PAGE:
In the early 1980s, Roman Catholic prelate Joseph Cardinal Bernardin urged a holistic approach to the ethics of life. Adopting an allegorical reading of John 19:23, Cardinal Bernardin said that Christians should treat life as a “seamless garment,” rather than dividing the garment into pieces and setting them against each other. While some took Cardinal Bernardin to be downplaying prolife advocacy for unborn children, many recognized that he was simply giving a label to Catholic social teaching. Thus the more recent 2015 papal encyclical Laudato si’, on the need for a Christian commitment to creation care, uses the word “integral” twenty-five times in the English translation, commending the kind of holistic framework of Bernardin’s “seamless garment.”
At the time that Bernardin introduced the phrase, “seamless garment” meant holding a consistently prolife position on issues of abortion and euthanasia as well as nuclear weapons, capital punishment, and poverty. Today the scope of this holistic life ethic might be expanded to articulate Christian positions, employing Christian reasoning, not only on environmental justice, as in Laudato si’, but also on antiracism or on human migration. A 2018 conference at Fordham University explored some of these possibilities and invited ecumenical and interfaith reactions to the “seamless garment.”
One of the reasons I find the “seamless garment” compelling is that it has much in common with the doctrine of divine simplicity, a central tenet of the Christian doctrine of God. In the doctrine of God, we affirm that God is loving, just, omnipotent, good, and so on. Divine simplicity means these different attributes of God do not constitute different parts within God’s life—a just part of God, or a loving part of God, for example. Rather, God is One, and the oneness of God means that God’s justice is God’s love, which is God’s goodness, which is God’s omnipotence. Negatively, we cannot set divine love, for instance, against divine power. Positively, we could say that Christians hold to a “seamless garment” doctrine of the divine attributes. In this light, a “seamless garment” ethic is less about taking the “right” stance on abortion or the death penalty and more about a living faithfulness to who we know God to be, and to what we know God to be like: the God of Life.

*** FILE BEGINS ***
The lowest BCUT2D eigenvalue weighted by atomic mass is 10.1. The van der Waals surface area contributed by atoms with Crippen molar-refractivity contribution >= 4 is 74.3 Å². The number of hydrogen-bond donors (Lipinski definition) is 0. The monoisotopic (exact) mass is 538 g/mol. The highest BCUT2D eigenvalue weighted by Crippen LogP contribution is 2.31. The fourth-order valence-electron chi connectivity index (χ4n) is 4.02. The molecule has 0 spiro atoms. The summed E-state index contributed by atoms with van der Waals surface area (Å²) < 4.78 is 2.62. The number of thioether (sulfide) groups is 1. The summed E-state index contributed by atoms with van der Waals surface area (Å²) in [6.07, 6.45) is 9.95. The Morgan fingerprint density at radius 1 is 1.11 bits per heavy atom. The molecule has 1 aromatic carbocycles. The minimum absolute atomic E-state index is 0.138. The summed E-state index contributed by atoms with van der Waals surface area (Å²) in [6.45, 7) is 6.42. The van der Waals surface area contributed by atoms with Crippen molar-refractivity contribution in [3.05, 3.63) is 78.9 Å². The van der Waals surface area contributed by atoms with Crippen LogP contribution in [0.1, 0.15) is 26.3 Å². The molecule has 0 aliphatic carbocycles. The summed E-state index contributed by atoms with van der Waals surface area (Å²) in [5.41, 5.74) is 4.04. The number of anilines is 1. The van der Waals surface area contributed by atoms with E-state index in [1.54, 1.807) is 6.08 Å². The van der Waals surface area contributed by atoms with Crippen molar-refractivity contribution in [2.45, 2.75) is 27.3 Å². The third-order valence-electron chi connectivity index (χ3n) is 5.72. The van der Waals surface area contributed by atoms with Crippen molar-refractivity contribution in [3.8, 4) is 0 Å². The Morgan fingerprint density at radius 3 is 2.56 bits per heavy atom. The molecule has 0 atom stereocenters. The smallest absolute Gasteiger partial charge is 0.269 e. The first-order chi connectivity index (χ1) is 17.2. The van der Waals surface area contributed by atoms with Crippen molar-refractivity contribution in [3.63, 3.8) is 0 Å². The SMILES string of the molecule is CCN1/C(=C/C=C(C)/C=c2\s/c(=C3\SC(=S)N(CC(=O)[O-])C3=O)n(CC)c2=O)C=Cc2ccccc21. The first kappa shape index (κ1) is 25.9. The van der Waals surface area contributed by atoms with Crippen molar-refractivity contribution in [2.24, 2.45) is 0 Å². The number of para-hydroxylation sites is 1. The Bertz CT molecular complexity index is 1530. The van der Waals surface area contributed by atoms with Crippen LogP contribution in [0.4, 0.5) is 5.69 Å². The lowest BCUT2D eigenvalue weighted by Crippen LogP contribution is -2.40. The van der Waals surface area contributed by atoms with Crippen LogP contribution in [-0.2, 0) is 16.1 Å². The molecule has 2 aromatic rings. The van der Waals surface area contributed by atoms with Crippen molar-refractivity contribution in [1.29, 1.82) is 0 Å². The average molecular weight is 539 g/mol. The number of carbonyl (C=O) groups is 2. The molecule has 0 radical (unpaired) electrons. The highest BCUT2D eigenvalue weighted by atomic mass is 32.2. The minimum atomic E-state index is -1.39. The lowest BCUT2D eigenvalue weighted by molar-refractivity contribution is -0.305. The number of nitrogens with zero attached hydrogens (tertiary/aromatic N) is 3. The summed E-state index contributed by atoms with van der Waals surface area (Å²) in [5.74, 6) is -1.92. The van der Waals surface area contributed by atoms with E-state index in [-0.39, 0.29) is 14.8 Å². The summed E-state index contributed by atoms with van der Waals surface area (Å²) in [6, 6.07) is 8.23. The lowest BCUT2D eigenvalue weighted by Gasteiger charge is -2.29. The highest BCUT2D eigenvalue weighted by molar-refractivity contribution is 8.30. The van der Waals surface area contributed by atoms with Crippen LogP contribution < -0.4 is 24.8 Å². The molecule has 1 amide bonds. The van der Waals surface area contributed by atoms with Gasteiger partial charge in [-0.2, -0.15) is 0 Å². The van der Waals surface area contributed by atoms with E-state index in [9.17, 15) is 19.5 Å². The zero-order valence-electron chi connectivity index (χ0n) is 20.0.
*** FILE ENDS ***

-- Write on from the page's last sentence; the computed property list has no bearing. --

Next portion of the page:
To the best of my knowledge, few Methodists have adopted the “seamless garment” approach, although the theological ethics of Stanley Hauerwas certainly has much in common with it. That’s a shame, because, despite what Randy Maddox and others have recognized as the “holistic” nature of our Wesleyan theological heritage, Methodism lacks a clearly articulated, consistent posture with respect to a wide array of social concerns. I say this as a United Methodist especially about United Methodism, but my sense is that it characterizes Methodism/Wesleyanism more broadly.
United Methodist social teaching, to the extent that there is one, can be found in three documents: the Social Principles, the Social Creed, and the Book of Resolutions. It can be challenging to find much consistency even within the particular issues addressed by these documents, let alone a consistency across diverse issues. Some parts of UM social teaching are so loosely worded as to allow or justify multiple conflicting positions; in some cases this ambiguity is intentional. Worse still, nearly everything in these documents feels ad hoc, with only a trivial grounding in theology or doctrine. As a consequence, UM social teaching tends to be selective, rather than holistic, and reactive, rather than proactive. This, in turn, in my experience, frequently leads to accusations that party politics are being smuggled into the church under the guise of Christian ethics.
This month is the annual March for Life, a time when the tensions and contradictions within UM social teaching are on full display, reflecting profound national disagreements in the US over abortion. With recent indications that the US Supreme Court may roll back or significantly narrow Roe v. Wade, now is a good time for Christians, regardless of denomination, to return to the “seamless garment.” The “seamless garment” ethic is one tool for Christians trying to resist being subsumed under the party politics that are playing out right now and will undoubtedly worsen should the Supreme Court act decisively. Whatever we might say, good or ill, about any particular political party, no party exists for the sake of a living faithfulness to who we know God to be, and to what we know God to be like.
Methodists and Wesleyans who desire to offer a holistic witness to the God of Life would do well to consider adopting, or adapting, the “seamless garment” for ourselves as a framework for a theological ethics reflective of the Christian doctrine of God: an ethics not of what we are for or against but of who God is and what God is like.